A master plan to secure software development


Software development has changed dramatically in recent years, as technologies like DevOps, application containers, and native cloud transform the way software is created and distributed. Unfortunately, attackers paid close attention to these changes and reorganized their attack strategies to take advantage of the relatively weak security controls in software development and build environments. Attackers recognize that security teams are focusing more on protecting infrastructure and less on software development and supply chains. This is how damaging attacks like SolarWinds happen – and it is likely that attackers will strike again for even more successful results.

A new approach is needed to secure the software development pipeline. In addition, this approach must be implemented by the engineers who develop the software, and not by the information security teams. Engineering teams should be responsible for design and implementation while giving security teams visibility and assurance that controls are operational and policies are being applied.

A new model of pipeline security focuses on a flexible set of controls that secure the software creation pipeline by ensuring that authentication and authorization are properly handled, that the integrity of software artifacts is tested at the appropriate stages, and that controls are placed on third party and open source solutions built into the software. The result: software innovation and delivery with lower risk of supply chain tampering and reduced attacks during development.

A pragmatic design philosophy

This modern software security model is based on the following design philosophy:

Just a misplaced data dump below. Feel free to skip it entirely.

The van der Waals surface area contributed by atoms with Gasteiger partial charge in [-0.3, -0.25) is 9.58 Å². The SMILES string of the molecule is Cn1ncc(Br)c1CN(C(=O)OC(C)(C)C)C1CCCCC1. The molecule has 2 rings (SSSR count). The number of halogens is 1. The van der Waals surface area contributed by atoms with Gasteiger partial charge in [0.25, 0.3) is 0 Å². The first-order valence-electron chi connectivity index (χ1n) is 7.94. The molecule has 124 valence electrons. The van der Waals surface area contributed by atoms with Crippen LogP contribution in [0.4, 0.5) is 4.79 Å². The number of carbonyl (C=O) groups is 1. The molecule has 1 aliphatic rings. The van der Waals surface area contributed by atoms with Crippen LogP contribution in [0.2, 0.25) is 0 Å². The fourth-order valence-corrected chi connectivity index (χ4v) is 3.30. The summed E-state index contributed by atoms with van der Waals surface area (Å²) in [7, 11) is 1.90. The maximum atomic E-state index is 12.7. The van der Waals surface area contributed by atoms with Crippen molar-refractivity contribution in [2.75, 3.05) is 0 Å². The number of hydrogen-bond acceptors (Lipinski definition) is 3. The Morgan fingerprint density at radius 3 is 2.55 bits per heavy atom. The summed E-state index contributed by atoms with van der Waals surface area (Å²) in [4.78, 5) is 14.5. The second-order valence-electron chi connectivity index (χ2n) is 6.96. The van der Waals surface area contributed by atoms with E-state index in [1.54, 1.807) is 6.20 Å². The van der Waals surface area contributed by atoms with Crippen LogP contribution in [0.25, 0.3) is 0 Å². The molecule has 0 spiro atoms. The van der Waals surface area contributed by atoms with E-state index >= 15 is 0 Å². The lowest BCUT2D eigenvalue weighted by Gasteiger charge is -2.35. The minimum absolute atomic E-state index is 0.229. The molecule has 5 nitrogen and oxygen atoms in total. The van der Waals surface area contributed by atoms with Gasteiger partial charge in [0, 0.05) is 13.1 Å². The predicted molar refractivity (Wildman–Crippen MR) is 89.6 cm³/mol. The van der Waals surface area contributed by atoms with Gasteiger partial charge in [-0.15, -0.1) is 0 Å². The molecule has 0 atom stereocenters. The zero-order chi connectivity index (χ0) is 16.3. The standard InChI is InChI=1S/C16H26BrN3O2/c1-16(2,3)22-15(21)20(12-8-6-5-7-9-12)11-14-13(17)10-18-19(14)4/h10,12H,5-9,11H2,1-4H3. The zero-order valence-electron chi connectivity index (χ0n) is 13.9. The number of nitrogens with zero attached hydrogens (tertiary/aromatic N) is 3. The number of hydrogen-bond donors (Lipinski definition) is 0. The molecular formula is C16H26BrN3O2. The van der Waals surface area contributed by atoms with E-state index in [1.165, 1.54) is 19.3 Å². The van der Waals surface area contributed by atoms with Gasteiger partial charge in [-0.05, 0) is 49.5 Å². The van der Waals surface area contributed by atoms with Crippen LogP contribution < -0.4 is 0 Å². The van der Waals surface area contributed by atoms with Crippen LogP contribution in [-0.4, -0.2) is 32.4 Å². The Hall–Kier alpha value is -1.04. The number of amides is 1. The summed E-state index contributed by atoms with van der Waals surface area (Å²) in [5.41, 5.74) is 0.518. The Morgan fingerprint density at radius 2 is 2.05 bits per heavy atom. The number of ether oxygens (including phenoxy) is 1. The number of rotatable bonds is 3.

• Lesser privilege: Grant only the access and permissions necessary to complete a job, and no more.
  • Immutability: Artifacts and infrastructure are not changed after deployment in an environment. If a change is required, it is made in the image or script in the development environment, and then promoted to higher environments.
  • All as code: Infrastructure, security policies, and other parts of the pipeline are also implemented as code and subject to the same controls as software artifacts.
  • Traceability: All changes, whether it’s infrastructure or business code, are version controlled.

Control plane for software development pipelines

The basis of this software security blueprint revolves around a set of 15 controls designed for modern development pipelines where developers, pipelines, and execution can occur anywhere in the world.

Control one: limit administrative access to CI / CD tools. Make sure that only authorized people can make administrative changes to the CI / CD system, preventing unauthorized changes to pipeline definitions.

Check 2: Only accept commits signed with a developer GPG key. Unsigned code commits are difficult, if not impossible, to trace and pose a risk to the integrity of the code base.

Check three: Automation access keys automatically expire. By ensuring that access keys used by automation periodically expire, developers create a shorter attack window when keys are compromised.

Check Four: Reduce access to read-only automation. CI systems should have read-only access to source code repositories on a least privileged access principle.